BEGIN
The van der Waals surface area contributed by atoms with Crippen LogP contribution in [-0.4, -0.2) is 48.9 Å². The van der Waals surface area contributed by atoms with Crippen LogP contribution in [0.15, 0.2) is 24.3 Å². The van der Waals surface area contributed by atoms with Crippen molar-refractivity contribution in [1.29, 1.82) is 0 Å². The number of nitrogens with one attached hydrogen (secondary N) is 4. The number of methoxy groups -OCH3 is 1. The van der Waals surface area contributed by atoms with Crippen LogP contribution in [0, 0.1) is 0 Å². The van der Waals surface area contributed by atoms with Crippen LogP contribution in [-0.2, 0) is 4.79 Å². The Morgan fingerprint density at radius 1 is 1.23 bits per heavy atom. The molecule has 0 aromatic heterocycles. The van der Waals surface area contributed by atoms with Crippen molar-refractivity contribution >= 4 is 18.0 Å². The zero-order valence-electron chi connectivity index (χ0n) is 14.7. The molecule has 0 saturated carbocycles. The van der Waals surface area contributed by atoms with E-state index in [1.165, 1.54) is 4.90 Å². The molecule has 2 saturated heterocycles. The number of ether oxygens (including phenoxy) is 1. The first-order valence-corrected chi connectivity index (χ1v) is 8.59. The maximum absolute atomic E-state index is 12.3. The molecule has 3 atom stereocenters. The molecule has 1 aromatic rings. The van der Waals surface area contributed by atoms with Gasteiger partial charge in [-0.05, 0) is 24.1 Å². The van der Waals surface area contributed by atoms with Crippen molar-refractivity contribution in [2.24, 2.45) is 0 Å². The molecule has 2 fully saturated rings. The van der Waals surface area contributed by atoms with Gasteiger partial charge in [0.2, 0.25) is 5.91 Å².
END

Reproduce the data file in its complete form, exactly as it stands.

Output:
The van der Waals surface area contributed by atoms with Crippen LogP contribution in [-0.4, -0.2) is 48.9 Å². The van der Waals surface area contributed by atoms with Crippen LogP contribution in [0.15, 0.2) is 24.3 Å². The van der Waals surface area contributed by atoms with Crippen molar-refractivity contribution in [1.29, 1.82) is 0 Å². The number of nitrogens with one attached hydrogen (secondary N) is 4. The number of methoxy groups -OCH3 is 1. The van der Waals surface area contributed by atoms with Crippen LogP contribution in [0, 0.1) is 0 Å². The van der Waals surface area contributed by atoms with Crippen LogP contribution in [-0.2, 0) is 4.79 Å². The Morgan fingerprint density at radius 1 is 1.23 bits per heavy atom. The molecule has 0 aromatic heterocycles. The van der Waals surface area contributed by atoms with Crippen molar-refractivity contribution >= 4 is 18.0 Å². The zero-order valence-electron chi connectivity index (χ0n) is 14.7. The molecule has 0 saturated carbocycles. The van der Waals surface area contributed by atoms with E-state index in [1.165, 1.54) is 4.90 Å². The molecule has 2 saturated heterocycles. The number of ether oxygens (including phenoxy) is 1. The first-order valence-corrected chi connectivity index (χ1v) is 8.59. The maximum absolute atomic E-state index is 12.3. The molecule has 3 atom stereocenters. The molecule has 1 aromatic rings. The van der Waals surface area contributed by atoms with Gasteiger partial charge in [-0.05, 0) is 24.1 Å². The van der Waals surface area contributed by atoms with Crippen molar-refractivity contribution in [2.24, 2.45) is 0 Å². The molecule has 2 fully saturated rings. The van der Waals surface area contributed by atoms with Gasteiger partial charge in [0.2, 0.25) is 5.91 Å².